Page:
The Secret Life of Pets
The school holiday animated flick is often a hit-and-miss affair. Its critical success relies on the studio getting the right level of universal appeal; a delicate golden ratio that balances the age of its audience. Catering for children, parents, and grandparents can’t be an easy feat and we’ve all had our share of wading through a movie that didn’t quite get this golden ratio right. It’s a trying experience and I was hoping that The Secret Life of Pets wasn’t going to join the company of holiday films that tout cheap double entendres and simple slap-stick humour.
Directed by Chris Renaud (Despicable Me) and newcomer Yarrow Cheney, The Secret Life of Pets is set among the high-rise apartments of Manhattan. The film focuses on a dog named Max (voiced by Louis C.K.) whose life is turned upside down when his owner arrives home with another dog named Duke (Eric Stonestreet). The two jostle for their pecking order, however this only ends with an unfortunate mishap that results in the couple getting lost. The quest to find their way back home is complicated when they meet a gang of unsavoury sewer dwellers led by a ferocious white bunny rabbit (Monty Python, anyone?), voiced by funny man Kevin Hart. Meanwhile, Max’s secret admirer, a white Pomeranian who lives next door named Gidget (voiced by Jenny Slate), mounts a rescue effort with the help of her friends.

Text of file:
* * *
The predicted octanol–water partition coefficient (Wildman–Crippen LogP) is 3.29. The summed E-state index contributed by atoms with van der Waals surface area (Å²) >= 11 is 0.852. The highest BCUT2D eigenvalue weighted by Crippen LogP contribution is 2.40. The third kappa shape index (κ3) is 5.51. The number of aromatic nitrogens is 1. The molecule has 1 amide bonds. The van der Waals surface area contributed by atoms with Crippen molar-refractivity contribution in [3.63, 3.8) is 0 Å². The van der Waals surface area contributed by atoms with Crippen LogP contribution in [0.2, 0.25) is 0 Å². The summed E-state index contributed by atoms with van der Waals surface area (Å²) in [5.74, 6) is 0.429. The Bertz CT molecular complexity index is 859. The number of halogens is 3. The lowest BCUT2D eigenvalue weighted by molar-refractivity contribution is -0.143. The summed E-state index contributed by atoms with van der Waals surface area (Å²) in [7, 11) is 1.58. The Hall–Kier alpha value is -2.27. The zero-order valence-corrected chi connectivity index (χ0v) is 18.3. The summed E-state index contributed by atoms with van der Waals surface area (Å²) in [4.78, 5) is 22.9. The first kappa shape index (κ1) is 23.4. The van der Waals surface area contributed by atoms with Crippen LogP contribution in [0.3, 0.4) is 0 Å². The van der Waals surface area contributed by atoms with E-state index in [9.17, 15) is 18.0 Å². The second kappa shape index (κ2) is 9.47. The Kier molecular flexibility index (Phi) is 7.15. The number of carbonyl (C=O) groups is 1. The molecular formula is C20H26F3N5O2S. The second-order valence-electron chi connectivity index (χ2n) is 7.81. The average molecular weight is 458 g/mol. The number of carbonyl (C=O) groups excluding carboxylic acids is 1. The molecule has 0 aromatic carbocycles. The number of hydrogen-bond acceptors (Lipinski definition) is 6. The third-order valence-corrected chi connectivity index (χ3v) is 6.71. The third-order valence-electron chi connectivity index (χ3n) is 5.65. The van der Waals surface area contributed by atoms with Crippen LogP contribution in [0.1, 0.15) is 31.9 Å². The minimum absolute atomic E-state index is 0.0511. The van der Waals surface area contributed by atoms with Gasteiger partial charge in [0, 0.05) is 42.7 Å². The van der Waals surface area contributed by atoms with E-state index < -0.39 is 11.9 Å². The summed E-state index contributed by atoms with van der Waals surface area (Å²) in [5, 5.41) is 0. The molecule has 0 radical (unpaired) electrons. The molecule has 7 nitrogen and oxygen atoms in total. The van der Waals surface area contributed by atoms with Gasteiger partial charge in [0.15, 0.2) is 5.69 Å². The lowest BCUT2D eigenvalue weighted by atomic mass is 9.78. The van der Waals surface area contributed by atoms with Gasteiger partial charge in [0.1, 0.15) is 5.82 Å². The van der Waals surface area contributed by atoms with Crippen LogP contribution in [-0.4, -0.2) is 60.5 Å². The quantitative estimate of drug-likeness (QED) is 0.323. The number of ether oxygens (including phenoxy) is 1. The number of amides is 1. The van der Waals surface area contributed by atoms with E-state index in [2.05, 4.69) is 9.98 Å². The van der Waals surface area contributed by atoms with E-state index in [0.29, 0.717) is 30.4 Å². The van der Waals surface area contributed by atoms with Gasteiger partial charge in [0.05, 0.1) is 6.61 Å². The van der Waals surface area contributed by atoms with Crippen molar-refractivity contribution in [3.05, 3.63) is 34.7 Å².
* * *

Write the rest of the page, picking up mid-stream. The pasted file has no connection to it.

To borrow a Kermodian (a la BBC’s film critic Mark Kermode) method of comedy analysis — did the film pass the six laugh test? Well, yes it did … just. Adorning these six laughs were some fairly healthy chuckles as well. But the gags certainly weren’t original and tended to comprise of riffing on well trodden archetypes. Some chuckles might’ve been belly-laughs had the humour not been quite so conventionally delivered. Sure, The Secret Life of Pets offers a film that is formulaic, but you never get the impression that it wants to be anything more.
It certainly doesn’t have the charm of Pixar’s Up, the depth of Inside Out, or the heart of WALL-E. But what it does offer is a perfectly serviceable school holiday flick that you can take your kids along to and get a solid six laughs (and few chuckles thrown in for good measure).
Rating: 3/5 stars.
See the published review here.